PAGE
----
Look, I know the tendency of everyone when they're successful is to say no one believed in you (even if, as in the case of Auburn in 2010, they were the odds-on favorite in every game they played except the Alabama game). At the same time, Nick, do you know why people have said your defense is "suspect" this season? Because it is. Auburn surrenders an average of 360-plus yards per game through 13 games, and nearly 5.3 yards per play. Auburn's defense hasn't received the label of "suspect" because of some inane predilection media members and football pundits have to bash Auburn.
To the unending credit of the AU D, they have come through every time they were badly needed (vs. 'Bama, vs. LSU) and they played their best game of the season Saturday vs. Carolina. They're rounding into form at the right time.
You know what it reminds me of, actually? The Alabama offense in 2009. Everyone will remember the Heisman Trophy and the domination of Florida, but Alabama's offense went through a remarkably putrid period during midseason, only scoring two touchdowns from the Ole Miss game (Oct. 10) through the first half of the LSU game (Nov. 7). It's not even really accurate to say they did just enough to win, since the Tennessee game, without Terrence Cody's heroics, would've been lost.
But the 09 offense caught fire in the last month, staged late rallies to beat LSU and Auburn, then showed out in the biggest game of the season in Atlanta, just like Auburn's defense has this season. That's what happens for championship football teams.
— Happy though I guess everyone was for South Carolina (for reaching Atlanta for the first time), Steve Spurrier is still receiving way too much credit from pundits and fans. First of all, anyone who pretends this South Carolina team experienced some kind of revelation this season is kidding themselves; the Gamecocks won the SEC East primarily because the rest of the division regressed so egregiously that they were suddenly the best positioned squad. On a neutral field, SC would be at least a one-touchdown underdog against every team in the West except for (maybe) Ole Miss. In fact, everyone predicting them to pull the upset in Atlanta was conveniently ignoring the fact that, in their most recent meeting with a team from the West (Arkansas), they lost by 21 ... at home.
Moreover, the 2010 version of Steve Spurrier isn't an evil genius; he's just a guy. Every pundit who picked Carolina to win — like, say, Lee Corso — mentioned Spurrier in their prediction, "The Ol' Ball Coach," who would surely draw up some plays to upset big, bad Auburn like in the old days. Which would be fine, except Spurrier's not that kind of coach anymore: Carolina finished the season 47th in passing offense, with Stephen Garcia the 65th best passer in the nation (Greg McElroy, by comparison, is 50th). To be perfectly honest, Carolina didn't do anything particularly well on offense in 2010; their total offensive ranking is 50th nationally, 2 spots behind the Georgia team everyone decried as a fraud all season. Color me unimpressed.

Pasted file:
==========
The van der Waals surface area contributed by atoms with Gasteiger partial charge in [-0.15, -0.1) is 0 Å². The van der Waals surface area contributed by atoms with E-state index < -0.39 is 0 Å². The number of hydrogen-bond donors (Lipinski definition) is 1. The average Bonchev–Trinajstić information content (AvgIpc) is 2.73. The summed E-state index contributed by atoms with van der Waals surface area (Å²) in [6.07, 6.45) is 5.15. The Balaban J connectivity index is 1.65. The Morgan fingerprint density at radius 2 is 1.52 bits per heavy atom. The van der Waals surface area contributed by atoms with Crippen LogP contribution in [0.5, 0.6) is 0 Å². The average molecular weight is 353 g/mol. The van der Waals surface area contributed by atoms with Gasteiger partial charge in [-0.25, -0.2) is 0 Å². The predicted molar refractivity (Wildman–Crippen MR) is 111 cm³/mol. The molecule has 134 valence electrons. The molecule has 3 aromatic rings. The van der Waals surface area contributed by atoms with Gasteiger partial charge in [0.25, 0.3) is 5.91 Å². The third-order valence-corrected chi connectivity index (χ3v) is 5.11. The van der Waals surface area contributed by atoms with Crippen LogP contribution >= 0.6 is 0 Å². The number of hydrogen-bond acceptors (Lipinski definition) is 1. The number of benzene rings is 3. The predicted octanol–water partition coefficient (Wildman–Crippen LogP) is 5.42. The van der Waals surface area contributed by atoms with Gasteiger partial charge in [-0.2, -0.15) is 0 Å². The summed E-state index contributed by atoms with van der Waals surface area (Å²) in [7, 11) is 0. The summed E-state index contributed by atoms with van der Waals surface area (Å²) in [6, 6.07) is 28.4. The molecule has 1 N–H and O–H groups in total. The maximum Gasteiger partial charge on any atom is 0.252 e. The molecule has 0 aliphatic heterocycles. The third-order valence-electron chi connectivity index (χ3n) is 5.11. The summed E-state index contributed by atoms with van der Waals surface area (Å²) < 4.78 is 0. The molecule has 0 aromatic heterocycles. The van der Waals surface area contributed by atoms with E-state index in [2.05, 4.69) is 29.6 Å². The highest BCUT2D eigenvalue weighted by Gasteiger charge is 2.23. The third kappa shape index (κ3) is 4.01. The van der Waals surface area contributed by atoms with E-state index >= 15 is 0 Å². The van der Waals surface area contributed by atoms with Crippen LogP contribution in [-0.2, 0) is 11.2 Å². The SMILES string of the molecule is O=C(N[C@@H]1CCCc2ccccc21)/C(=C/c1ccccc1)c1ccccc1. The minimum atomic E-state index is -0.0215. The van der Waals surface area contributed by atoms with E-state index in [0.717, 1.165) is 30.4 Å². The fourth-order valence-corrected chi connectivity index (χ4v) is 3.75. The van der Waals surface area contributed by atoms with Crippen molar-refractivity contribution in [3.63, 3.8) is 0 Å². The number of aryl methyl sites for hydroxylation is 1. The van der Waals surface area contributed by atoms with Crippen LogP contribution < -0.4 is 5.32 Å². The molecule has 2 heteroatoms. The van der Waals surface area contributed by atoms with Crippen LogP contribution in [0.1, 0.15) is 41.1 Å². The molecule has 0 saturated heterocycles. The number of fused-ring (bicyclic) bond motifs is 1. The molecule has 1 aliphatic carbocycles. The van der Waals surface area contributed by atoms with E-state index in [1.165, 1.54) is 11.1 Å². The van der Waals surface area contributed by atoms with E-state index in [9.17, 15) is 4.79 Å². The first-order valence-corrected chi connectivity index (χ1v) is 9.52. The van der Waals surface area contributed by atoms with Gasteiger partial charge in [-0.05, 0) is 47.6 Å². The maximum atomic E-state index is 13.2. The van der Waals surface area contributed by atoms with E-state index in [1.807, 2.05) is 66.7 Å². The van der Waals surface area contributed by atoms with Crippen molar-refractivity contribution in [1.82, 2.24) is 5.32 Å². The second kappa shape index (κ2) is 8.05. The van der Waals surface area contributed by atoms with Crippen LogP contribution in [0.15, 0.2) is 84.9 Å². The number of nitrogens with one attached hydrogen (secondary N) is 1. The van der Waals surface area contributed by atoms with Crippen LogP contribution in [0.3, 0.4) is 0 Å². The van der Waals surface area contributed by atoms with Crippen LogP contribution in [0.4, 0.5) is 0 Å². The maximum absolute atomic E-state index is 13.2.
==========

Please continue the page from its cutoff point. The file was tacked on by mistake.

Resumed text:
— I really don't have the strength to discuss CBS' coverage of the SEC Championship Game, which was its usual low caliber. I will say this: what he lacks in general TV skill, Gary Danielson makes up for by saying things that make very little sense. Early in the game, during a piece about how big WRs have hurt Auburn's secondary in 2010, Danielson verbalized a bizarre stream of consciousness that had to be heard to be believed (I didn't DVR the game, but hopefully someone who did will back me up here). The essence of it, I think, was that because the NFL doesn't allow college freshmen to enter its league — like the NBA does — athletes are allowed to mature physically and psychologically, and are thus quite imposing by the time they're upperclassmen.
That was the essence of it. What he actually said, I can't replicate. I just can't.
UPDATE: Friend of the blog Amanda von Herrmann DID pull her DVR of the game, found the rant, and transcribed it. And it is as amazing as I remember.
At 47 minutes in ...
Verne: Well, we've seen Auburn play, and I know you've pointed out the big wide receivers.
[graphic displaying receivers they've faced this season- Jeffrey, Childs, Green, Jones, and Jeffrey again]
Gary: (interrupting) Well... well... and all of these guys. One of the oddities, if you look, there's Jeffrey in the first game in the beginning and here he is at the end. It's one of the oddities about college football is you can't turn pro early. Okay so these guys, if these are basketball players, they're a tough matchup in the NFL. And so now they're out here in college football, they're a really tough matchup in this game.

(Note: I'm not going to cover the "Cammy Cam Juice" thing, because if I do I'll be sorely tempted to share a completely inappropriate text from one of my cousins that would get us all in trouble and possibly get me uninvited to Christmas. Suffice to say, CBS should probably re-think how it covers college football in the future.)